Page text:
Black Spirituality Religion : Interreligious Dialogue in Black Africa Among Christianity, Islam and ATR's

Discussion in 'Black Spirituality / Religion - General Discussion' started by Sekhemu, Nov 17, 2005.

  1. Sekhemu

    Sekhemu Well-Known Member MEMBER

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    By Professer Mutombo Nkulu N-Sengha


    Some obstacles to Dialogue​

    Observing the evolultion of Christian attitudes toward Muslims and members of ATR's

    Part 1

    The Churches of sub-Saharan Africa could afford to ignore Islam, as long as Muslims were backward and poor. Today, the Islamic revolution in Africa, funded by petrodollars from the Middle East, represents a formidable challenge, and there is no foundation of past goodwill on which to build a future dialogue between Muslims and Christians. Christians couls also afford to antagonize the adherents of ATR's. It was felt tht they had no future within or outside the Church, and a reletless war of annihilation was fought against th em. Dialogue with ATR's appeared laughable under these circumstances. Now, it is realized that the concepts and practices of ATR's have survived the onslaught and that they are entrenched in various forms of Christian syncretism.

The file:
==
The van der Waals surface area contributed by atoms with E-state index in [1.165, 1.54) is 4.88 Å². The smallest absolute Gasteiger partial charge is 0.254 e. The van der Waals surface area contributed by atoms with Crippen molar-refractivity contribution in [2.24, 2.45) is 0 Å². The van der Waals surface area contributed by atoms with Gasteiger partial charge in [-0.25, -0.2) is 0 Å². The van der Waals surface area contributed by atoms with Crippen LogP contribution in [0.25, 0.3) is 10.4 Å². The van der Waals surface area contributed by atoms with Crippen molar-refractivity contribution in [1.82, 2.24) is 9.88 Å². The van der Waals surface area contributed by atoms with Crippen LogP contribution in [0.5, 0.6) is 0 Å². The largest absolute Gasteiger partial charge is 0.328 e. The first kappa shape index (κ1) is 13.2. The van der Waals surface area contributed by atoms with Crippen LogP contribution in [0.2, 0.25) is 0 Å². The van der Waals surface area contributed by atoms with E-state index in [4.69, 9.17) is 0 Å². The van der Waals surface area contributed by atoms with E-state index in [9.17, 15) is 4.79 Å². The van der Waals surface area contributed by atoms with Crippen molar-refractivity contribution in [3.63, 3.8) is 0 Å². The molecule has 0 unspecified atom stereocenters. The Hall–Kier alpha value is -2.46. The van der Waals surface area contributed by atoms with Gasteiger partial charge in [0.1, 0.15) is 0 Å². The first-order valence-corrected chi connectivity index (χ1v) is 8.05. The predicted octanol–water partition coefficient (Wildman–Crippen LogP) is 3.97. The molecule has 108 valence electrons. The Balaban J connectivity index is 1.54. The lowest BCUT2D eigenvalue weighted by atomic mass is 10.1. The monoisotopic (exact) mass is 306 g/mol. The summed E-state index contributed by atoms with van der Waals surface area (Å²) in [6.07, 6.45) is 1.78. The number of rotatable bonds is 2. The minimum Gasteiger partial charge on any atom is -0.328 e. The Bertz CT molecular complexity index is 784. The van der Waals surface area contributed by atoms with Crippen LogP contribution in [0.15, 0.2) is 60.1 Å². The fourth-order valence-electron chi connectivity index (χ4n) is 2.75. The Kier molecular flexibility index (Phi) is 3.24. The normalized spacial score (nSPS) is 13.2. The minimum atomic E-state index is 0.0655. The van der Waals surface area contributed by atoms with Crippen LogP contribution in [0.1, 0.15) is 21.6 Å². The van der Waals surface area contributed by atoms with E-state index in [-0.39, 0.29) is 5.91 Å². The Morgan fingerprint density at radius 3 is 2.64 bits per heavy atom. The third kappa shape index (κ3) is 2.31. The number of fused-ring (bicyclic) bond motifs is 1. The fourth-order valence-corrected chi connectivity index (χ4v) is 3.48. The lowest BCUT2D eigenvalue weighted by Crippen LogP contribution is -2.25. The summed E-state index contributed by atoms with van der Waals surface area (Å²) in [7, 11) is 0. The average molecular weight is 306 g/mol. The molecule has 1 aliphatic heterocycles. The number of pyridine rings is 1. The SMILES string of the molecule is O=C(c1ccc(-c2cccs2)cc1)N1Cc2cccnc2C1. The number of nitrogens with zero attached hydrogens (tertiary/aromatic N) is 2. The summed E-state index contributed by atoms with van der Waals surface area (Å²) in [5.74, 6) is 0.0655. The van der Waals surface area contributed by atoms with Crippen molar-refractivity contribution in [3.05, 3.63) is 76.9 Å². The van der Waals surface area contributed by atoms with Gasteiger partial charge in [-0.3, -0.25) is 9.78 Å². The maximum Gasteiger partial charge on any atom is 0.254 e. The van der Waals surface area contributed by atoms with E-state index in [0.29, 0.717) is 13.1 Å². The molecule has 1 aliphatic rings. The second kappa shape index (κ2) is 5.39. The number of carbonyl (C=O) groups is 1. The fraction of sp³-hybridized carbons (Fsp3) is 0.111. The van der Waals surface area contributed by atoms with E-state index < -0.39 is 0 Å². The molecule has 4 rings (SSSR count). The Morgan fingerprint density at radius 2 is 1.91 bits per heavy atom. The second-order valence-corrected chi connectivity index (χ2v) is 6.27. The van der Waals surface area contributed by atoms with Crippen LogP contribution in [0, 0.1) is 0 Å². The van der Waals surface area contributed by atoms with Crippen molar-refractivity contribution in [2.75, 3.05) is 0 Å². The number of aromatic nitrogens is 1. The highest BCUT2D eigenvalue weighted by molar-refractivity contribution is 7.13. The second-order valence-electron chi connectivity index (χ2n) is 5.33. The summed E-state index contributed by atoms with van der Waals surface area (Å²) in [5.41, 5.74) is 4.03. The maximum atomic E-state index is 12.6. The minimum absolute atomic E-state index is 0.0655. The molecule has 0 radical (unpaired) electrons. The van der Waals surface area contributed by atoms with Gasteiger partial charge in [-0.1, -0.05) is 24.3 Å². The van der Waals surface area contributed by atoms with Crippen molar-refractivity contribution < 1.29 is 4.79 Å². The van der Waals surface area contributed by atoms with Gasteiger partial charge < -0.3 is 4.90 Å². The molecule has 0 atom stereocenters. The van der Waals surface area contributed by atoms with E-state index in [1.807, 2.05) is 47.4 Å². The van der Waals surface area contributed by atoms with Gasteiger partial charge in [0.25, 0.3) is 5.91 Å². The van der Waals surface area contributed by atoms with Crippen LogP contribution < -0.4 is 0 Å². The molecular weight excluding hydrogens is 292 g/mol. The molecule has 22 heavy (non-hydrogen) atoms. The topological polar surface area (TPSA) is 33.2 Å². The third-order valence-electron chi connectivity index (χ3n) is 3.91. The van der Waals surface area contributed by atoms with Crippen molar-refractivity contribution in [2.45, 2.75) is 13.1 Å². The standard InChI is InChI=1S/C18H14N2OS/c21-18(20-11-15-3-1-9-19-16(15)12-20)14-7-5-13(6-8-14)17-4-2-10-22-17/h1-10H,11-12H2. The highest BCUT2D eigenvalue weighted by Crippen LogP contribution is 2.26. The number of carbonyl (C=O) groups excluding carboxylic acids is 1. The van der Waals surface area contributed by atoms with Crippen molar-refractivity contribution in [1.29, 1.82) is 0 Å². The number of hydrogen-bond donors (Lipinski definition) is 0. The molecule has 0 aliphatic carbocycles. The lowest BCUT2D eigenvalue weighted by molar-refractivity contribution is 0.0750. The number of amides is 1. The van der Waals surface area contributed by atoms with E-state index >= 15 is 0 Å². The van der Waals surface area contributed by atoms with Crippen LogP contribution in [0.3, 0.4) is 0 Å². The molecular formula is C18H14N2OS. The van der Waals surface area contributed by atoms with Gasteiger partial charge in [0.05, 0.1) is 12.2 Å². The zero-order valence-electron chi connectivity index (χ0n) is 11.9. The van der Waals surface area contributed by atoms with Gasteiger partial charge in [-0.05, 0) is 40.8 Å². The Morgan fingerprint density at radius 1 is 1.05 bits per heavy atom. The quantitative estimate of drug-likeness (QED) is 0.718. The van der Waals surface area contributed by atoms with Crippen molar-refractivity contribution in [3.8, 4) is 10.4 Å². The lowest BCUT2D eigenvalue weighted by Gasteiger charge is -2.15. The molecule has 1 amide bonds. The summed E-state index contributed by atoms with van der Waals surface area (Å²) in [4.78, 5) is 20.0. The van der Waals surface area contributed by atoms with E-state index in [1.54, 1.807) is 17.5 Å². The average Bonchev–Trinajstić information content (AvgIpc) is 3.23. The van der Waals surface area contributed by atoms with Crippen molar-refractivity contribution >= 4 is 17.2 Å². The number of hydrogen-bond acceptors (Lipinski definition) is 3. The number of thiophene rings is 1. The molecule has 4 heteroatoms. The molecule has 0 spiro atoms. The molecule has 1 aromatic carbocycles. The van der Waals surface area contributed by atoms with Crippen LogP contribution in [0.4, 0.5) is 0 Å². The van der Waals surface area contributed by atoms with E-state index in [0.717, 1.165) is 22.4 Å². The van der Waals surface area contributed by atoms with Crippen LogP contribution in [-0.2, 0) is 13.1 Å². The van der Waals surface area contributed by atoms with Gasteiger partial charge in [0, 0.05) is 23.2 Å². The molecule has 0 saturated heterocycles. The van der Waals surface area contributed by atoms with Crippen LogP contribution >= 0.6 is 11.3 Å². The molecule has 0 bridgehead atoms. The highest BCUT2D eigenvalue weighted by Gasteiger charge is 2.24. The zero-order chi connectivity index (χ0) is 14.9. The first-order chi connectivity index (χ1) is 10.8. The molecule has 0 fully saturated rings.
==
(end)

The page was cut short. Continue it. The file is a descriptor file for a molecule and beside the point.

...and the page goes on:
On their side, Chrisitians complain that the rise of sects and of Islam constitutes a threat for Christian faith. In the lineamenta of the African Synod all catholic bishops affirmed that Islam is a "difficult partner" in interreligious dialogue. New Islamic movements sucha as the Ahmaddiya and th Murid cult of Ahmadou Bamba are considered an even greate threat to mainline Islam than to Christianity. Commenting on the African bishops, Dr. Shorter pointed to African independent Churches and christian fundamentalist sects from the West which are strongly anti-socialist, anti-arab, pro-israeli, as two major challenges to mainline Christianity in Black Africa. Such an atmosphere clearly shows that in Black Africa interreligious dialogue is not at all easy. I would like to explore some major obstacles regarding each of the three major religions.

    A. African Religions

    Regarding traditional religions. Muslims and Christians have inherited prejudices developed by past colonial theology and the feeling of having superior monotheism over against primitive animism and polytheism. Even today the majority of books dealing with ATR's are not written by members of these religions but by African scholars writing from Islamic and Christian perspectives.-in most cases. Western scholars influenced by Christian missionaries who, before 1970, pictured ATR's as "primitive religions," "the empire of satan." Adherents of ATR wer until recently labeled "pagans, "heathens. "idolatrous", "polytheists," "barbarians," "superstitius," "fetishists," and "primitive." It was a shame to belong to these religions, which were considered a symbol of an old mentality, opposed to modernity and civilization. Since independence, however, these religions have begun to get organized. In the 1970's African Christianity theologians did research on traditional religions and, in respect for black culture, a new, respectul vocabulary has been created to talk about these religions.